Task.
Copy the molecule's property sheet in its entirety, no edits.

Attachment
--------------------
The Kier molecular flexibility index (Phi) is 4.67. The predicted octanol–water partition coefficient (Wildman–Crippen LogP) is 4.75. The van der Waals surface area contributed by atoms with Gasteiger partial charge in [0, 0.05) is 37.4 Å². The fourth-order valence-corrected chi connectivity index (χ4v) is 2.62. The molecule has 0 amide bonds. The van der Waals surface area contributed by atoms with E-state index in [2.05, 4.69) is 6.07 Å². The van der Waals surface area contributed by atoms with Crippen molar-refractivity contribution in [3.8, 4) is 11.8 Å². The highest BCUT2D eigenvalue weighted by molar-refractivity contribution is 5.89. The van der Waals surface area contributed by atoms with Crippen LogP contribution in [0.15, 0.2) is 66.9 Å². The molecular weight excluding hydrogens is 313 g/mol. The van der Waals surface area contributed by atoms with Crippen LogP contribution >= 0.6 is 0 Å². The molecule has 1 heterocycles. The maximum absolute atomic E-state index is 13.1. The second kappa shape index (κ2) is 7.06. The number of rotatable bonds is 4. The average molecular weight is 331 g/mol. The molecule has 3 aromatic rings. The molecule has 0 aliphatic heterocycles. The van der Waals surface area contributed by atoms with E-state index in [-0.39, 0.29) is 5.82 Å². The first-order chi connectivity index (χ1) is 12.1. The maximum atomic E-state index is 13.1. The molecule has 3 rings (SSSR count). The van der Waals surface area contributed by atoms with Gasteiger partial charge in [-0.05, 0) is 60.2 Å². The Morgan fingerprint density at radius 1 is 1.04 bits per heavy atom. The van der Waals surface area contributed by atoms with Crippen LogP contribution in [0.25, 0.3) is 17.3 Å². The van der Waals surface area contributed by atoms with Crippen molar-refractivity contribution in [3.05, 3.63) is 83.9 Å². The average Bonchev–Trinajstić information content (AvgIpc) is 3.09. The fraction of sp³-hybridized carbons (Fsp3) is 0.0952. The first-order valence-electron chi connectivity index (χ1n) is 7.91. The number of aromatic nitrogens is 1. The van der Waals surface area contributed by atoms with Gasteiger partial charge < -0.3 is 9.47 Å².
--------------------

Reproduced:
The Kier molecular flexibility index (Phi) is 4.67. The predicted octanol–water partition coefficient (Wildman–Crippen LogP) is 4.75. The van der Waals surface area contributed by atoms with Gasteiger partial charge in [0, 0.05) is 37.4 Å². The fourth-order valence-corrected chi connectivity index (χ4v) is 2.62. The molecule has 0 amide bonds. The van der Waals surface area contributed by atoms with E-state index in [2.05, 4.69) is 6.07 Å². The van der Waals surface area contributed by atoms with Crippen molar-refractivity contribution in [3.8, 4) is 11.8 Å². The highest BCUT2D eigenvalue weighted by molar-refractivity contribution is 5.89. The van der Waals surface area contributed by atoms with Crippen LogP contribution in [0.15, 0.2) is 66.9 Å². The molecular weight excluding hydrogens is 313 g/mol. The van der Waals surface area contributed by atoms with Crippen LogP contribution >= 0.6 is 0 Å². The molecule has 1 heterocycles. The maximum absolute atomic E-state index is 13.1. The second kappa shape index (κ2) is 7.06. The number of rotatable bonds is 4. The average molecular weight is 331 g/mol. The molecule has 3 aromatic rings. The molecule has 0 aliphatic heterocycles. The van der Waals surface area contributed by atoms with E-state index in [-0.39, 0.29) is 5.82 Å². The first-order chi connectivity index (χ1) is 12.1. The maximum atomic E-state index is 13.1. The molecule has 3 rings (SSSR count). The van der Waals surface area contributed by atoms with Gasteiger partial charge in [-0.05, 0) is 60.2 Å². The Morgan fingerprint density at radius 1 is 1.04 bits per heavy atom. The van der Waals surface area contributed by atoms with Crippen LogP contribution in [0.25, 0.3) is 17.3 Å². The van der Waals surface area contributed by atoms with Crippen molar-refractivity contribution in [3.05, 3.63) is 83.9 Å². The average Bonchev–Trinajstić information content (AvgIpc) is 3.09. The fraction of sp³-hybridized carbons (Fsp3) is 0.0952. The first-order valence-electron chi connectivity index (χ1n) is 7.91. The number of aromatic nitrogens is 1. The van der Waals surface area contributed by atoms with Gasteiger partial charge < -0.3 is 9.47 Å².